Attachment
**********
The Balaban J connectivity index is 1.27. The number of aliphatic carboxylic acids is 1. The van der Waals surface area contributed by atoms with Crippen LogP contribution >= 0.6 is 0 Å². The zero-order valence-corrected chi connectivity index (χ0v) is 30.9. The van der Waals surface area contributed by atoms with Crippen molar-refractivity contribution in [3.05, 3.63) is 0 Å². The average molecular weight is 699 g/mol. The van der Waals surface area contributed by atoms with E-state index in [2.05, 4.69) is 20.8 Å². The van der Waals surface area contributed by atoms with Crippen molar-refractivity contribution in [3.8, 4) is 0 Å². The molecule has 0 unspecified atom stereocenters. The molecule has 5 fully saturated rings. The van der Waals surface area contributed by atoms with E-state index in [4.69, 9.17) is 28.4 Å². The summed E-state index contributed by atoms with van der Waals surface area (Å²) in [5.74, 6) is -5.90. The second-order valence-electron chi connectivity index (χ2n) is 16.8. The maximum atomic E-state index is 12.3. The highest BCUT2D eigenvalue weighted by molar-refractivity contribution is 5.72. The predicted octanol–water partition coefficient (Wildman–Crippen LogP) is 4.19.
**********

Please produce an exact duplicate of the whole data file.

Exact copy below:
The Balaban J connectivity index is 1.27. The number of aliphatic carboxylic acids is 1. The van der Waals surface area contributed by atoms with Crippen LogP contribution >= 0.6 is 0 Å². The zero-order valence-corrected chi connectivity index (χ0v) is 30.9. The van der Waals surface area contributed by atoms with Crippen molar-refractivity contribution in [3.05, 3.63) is 0 Å². The average molecular weight is 699 g/mol. The van der Waals surface area contributed by atoms with E-state index in [2.05, 4.69) is 20.8 Å². The van der Waals surface area contributed by atoms with Crippen molar-refractivity contribution in [3.8, 4) is 0 Å². The molecule has 0 unspecified atom stereocenters. The molecule has 5 fully saturated rings. The van der Waals surface area contributed by atoms with E-state index in [4.69, 9.17) is 28.4 Å². The summed E-state index contributed by atoms with van der Waals surface area (Å²) in [5.74, 6) is -5.90. The second-order valence-electron chi connectivity index (χ2n) is 16.8. The maximum atomic E-state index is 12.3. The highest BCUT2D eigenvalue weighted by molar-refractivity contribution is 5.72. The predicted octanol–water partition coefficient (Wildman–Crippen LogP) is 4.19.